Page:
The home-selling giant concludes that 10 years has made a world of difference, and not all of it is financial in nature.
"There is a notable difference in seller psychology today compared to 10 years ago," says Budge Huskey, chief executive for Coldwell Banker Real Estate. "The national housing market has changed significantly over the past decade, and seller sentiments have evolved. Home sellers often want to feel emotionally connected to the buyer. These findings should give solace to buyers in highly competitive markets who may present a compelling story as to why they should be the next owners of the home."
It's not only emotion — the landscape has definitely shifted in the real estate market. Here are five ways that's true:
Homeowners are getting choosier. Coldwell banker says 59% of homeowners accepted the first offer on a home sale 10 years back. Now, only 46% do so, suggesting owners are pickier in selling their houses.
"Walkable" communities are in demand. "There has been a rise of planned mixed-use walkable communities, appealing to both Millennials and retirees, who increasingly prefer to live in walkable communities with public transportation and cultural amenities," says John Boyd, founder of the Boyd Co., a corporate site selection firm in Princeton, N.J.
Online and mobile have changed the role of brokers and agents. The actual process of finding a home has changed a lot, says Max Galka, founder of Metrocosm.com, a statistical data firm geared toward urban communities. "Previously, it was common to find a home through a broker or agent, in classified ads and via yard signs," Galka says. "Today, the Internet is everyone's first stop. The role of brokers and agents has changed as a result. It was often necessary to go through an agent just to see what homes were available. Today, nearly every listing is posted online."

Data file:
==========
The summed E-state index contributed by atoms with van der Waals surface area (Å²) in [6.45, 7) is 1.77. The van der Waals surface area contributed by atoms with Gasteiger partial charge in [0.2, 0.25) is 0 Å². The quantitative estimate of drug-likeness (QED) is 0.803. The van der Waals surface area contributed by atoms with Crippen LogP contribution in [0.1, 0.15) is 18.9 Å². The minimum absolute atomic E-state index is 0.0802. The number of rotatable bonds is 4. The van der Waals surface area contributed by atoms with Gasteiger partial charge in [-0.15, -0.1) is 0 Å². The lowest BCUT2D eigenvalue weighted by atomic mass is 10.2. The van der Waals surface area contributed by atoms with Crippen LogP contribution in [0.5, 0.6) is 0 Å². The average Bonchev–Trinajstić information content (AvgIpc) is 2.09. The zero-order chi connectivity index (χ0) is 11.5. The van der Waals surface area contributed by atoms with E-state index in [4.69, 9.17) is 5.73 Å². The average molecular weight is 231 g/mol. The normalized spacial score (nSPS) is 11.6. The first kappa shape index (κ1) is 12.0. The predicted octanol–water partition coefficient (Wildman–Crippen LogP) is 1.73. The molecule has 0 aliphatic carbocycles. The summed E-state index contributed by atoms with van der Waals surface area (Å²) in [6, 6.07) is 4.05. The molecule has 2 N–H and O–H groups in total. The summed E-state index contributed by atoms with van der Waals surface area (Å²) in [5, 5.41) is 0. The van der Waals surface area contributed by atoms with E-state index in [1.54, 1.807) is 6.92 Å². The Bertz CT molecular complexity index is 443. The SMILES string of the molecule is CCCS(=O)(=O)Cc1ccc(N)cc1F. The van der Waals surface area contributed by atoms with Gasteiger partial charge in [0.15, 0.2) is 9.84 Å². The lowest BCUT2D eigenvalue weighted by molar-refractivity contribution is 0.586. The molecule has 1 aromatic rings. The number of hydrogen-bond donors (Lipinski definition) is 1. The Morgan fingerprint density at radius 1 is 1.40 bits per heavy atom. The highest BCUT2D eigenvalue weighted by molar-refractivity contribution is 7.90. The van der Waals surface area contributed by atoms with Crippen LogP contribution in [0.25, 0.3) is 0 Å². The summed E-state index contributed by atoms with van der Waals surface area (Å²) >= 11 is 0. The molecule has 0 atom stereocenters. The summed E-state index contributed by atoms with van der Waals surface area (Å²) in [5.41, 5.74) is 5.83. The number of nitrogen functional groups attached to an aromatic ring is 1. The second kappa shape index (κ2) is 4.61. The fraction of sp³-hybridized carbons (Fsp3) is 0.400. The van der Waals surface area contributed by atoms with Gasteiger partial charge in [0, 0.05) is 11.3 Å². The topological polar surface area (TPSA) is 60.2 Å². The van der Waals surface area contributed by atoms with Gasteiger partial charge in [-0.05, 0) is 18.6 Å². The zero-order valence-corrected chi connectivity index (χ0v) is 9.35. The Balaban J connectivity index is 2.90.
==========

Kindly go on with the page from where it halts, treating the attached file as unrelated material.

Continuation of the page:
Homes sell faster. Houses are moving faster because of that technology. "The 'first showing' for any home is now over the Internet," says James Simpson, chief executive at SQFT, an online real estate services site. "The second showing is in person. In years past, [having a] first showing in person wasting a lot of time for everyone."
People are more willing to rent. Consumers have seen friends, family, and co-workers lose homes and property value and become slaves to their negative-equity homes, says Justin Udy, chief executive at Justin Udy & Team Real Estate in Midvale, Utah. "By experiencing a roller coaster of values and loss of property, they are more skeptical to take part in the American dream of owning their own home," he says. "Together with job instability and down payment requirements, consumers are opting to rent as opposed to own. Renting seems to be easy, less risk, and someone else can flip the bill on costly repairs."